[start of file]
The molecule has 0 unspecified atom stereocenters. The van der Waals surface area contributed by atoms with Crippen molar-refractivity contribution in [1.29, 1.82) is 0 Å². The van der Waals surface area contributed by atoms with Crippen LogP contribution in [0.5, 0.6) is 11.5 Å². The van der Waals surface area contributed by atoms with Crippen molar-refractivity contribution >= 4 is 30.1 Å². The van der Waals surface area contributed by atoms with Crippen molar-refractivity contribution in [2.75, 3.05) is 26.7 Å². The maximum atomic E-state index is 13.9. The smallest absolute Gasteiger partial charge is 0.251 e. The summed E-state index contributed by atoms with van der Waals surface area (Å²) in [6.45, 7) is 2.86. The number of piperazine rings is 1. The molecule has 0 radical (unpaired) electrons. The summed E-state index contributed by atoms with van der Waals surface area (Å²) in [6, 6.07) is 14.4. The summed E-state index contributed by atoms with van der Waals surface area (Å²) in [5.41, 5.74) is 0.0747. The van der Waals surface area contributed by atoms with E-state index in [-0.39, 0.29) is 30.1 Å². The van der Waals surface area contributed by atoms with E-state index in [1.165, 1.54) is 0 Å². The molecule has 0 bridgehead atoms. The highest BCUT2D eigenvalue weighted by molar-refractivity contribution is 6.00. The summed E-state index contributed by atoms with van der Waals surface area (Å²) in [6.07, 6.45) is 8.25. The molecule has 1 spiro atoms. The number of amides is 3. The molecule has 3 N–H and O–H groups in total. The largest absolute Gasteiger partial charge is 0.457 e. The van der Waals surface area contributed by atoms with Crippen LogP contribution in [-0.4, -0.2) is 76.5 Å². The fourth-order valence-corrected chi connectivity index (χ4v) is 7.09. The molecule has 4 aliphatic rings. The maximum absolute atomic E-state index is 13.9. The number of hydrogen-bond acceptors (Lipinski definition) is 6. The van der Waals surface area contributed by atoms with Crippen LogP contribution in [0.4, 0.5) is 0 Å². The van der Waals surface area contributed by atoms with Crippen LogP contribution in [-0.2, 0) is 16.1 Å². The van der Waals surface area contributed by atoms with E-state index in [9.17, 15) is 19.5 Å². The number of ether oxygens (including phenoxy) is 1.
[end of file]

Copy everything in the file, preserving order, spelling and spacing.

The molecule has 0 unspecified atom stereocenters. The van der Waals surface area contributed by atoms with Crippen molar-refractivity contribution in [1.29, 1.82) is 0 Å². The van der Waals surface area contributed by atoms with Crippen LogP contribution in [0.5, 0.6) is 11.5 Å². The van der Waals surface area contributed by atoms with Crippen molar-refractivity contribution >= 4 is 30.1 Å². The van der Waals surface area contributed by atoms with Crippen molar-refractivity contribution in [2.75, 3.05) is 26.7 Å². The maximum atomic E-state index is 13.9. The smallest absolute Gasteiger partial charge is 0.251 e. The summed E-state index contributed by atoms with van der Waals surface area (Å²) in [6.45, 7) is 2.86. The number of piperazine rings is 1. The molecule has 0 radical (unpaired) electrons. The summed E-state index contributed by atoms with van der Waals surface area (Å²) in [6, 6.07) is 14.4. The summed E-state index contributed by atoms with van der Waals surface area (Å²) in [5.41, 5.74) is 0.0747. The van der Waals surface area contributed by atoms with E-state index in [-0.39, 0.29) is 30.1 Å². The van der Waals surface area contributed by atoms with E-state index in [1.165, 1.54) is 0 Å². The molecule has 0 bridgehead atoms. The highest BCUT2D eigenvalue weighted by molar-refractivity contribution is 6.00. The summed E-state index contributed by atoms with van der Waals surface area (Å²) in [6.07, 6.45) is 8.25. The molecule has 1 spiro atoms. The number of amides is 3. The molecule has 3 N–H and O–H groups in total. The largest absolute Gasteiger partial charge is 0.457 e. The van der Waals surface area contributed by atoms with Crippen LogP contribution in [-0.4, -0.2) is 76.5 Å². The fourth-order valence-corrected chi connectivity index (χ4v) is 7.09. The molecule has 4 aliphatic rings. The maximum absolute atomic E-state index is 13.9. The number of hydrogen-bond acceptors (Lipinski definition) is 6. The van der Waals surface area contributed by atoms with Crippen LogP contribution in [0.4, 0.5) is 0 Å². The van der Waals surface area contributed by atoms with Crippen LogP contribution in [-0.2, 0) is 16.1 Å². The van der Waals surface area contributed by atoms with E-state index in [9.17, 15) is 19.5 Å². The number of ether oxygens (including phenoxy) is 1.